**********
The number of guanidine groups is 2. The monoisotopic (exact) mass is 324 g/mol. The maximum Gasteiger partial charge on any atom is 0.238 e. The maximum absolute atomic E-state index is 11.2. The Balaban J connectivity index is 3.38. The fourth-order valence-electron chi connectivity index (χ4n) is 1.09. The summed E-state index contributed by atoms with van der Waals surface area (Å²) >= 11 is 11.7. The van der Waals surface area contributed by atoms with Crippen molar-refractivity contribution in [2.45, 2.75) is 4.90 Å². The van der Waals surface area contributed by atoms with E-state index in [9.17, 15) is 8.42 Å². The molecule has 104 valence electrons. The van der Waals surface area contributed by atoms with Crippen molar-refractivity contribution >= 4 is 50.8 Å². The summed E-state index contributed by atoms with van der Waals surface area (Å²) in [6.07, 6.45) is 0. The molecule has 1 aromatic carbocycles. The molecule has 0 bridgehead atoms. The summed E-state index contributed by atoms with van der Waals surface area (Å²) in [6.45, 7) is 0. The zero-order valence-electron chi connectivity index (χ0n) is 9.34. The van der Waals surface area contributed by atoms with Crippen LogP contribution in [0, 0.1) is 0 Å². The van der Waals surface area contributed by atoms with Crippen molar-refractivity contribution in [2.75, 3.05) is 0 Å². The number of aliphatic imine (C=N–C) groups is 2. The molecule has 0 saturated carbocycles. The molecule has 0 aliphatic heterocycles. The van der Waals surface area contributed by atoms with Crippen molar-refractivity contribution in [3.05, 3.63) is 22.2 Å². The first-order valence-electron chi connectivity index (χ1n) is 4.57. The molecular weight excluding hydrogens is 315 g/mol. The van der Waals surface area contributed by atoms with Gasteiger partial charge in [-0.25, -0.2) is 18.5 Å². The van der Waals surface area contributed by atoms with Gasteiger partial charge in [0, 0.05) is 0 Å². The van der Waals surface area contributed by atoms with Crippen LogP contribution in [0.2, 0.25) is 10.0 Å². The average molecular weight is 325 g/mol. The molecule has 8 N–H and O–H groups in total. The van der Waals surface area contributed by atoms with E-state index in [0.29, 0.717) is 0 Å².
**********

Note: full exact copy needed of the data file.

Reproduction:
The number of guanidine groups is 2. The monoisotopic (exact) mass is 324 g/mol. The maximum Gasteiger partial charge on any atom is 0.238 e. The maximum absolute atomic E-state index is 11.2. The Balaban J connectivity index is 3.38. The fourth-order valence-electron chi connectivity index (χ4n) is 1.09. The summed E-state index contributed by atoms with van der Waals surface area (Å²) >= 11 is 11.7. The van der Waals surface area contributed by atoms with Crippen molar-refractivity contribution in [2.45, 2.75) is 4.90 Å². The van der Waals surface area contributed by atoms with E-state index in [9.17, 15) is 8.42 Å². The molecule has 104 valence electrons. The van der Waals surface area contributed by atoms with Crippen molar-refractivity contribution >= 4 is 50.8 Å². The summed E-state index contributed by atoms with van der Waals surface area (Å²) in [6.07, 6.45) is 0. The molecule has 1 aromatic carbocycles. The molecule has 0 bridgehead atoms. The summed E-state index contributed by atoms with van der Waals surface area (Å²) in [6.45, 7) is 0. The zero-order valence-electron chi connectivity index (χ0n) is 9.34. The van der Waals surface area contributed by atoms with Crippen LogP contribution in [0, 0.1) is 0 Å². The van der Waals surface area contributed by atoms with Crippen molar-refractivity contribution in [2.75, 3.05) is 0 Å². The number of aliphatic imine (C=N–C) groups is 2. The molecule has 0 saturated carbocycles. The molecule has 0 aliphatic heterocycles. The van der Waals surface area contributed by atoms with Crippen molar-refractivity contribution in [3.05, 3.63) is 22.2 Å². The first-order valence-electron chi connectivity index (χ1n) is 4.57. The molecular weight excluding hydrogens is 315 g/mol. The van der Waals surface area contributed by atoms with Gasteiger partial charge in [-0.25, -0.2) is 18.5 Å². The van der Waals surface area contributed by atoms with Gasteiger partial charge in [0, 0.05) is 0 Å². The van der Waals surface area contributed by atoms with Crippen LogP contribution in [0.2, 0.25) is 10.0 Å². The average molecular weight is 325 g/mol. The molecule has 8 N–H and O–H groups in total. The van der Waals surface area contributed by atoms with E-state index in [0.29, 0.717) is 0 Å².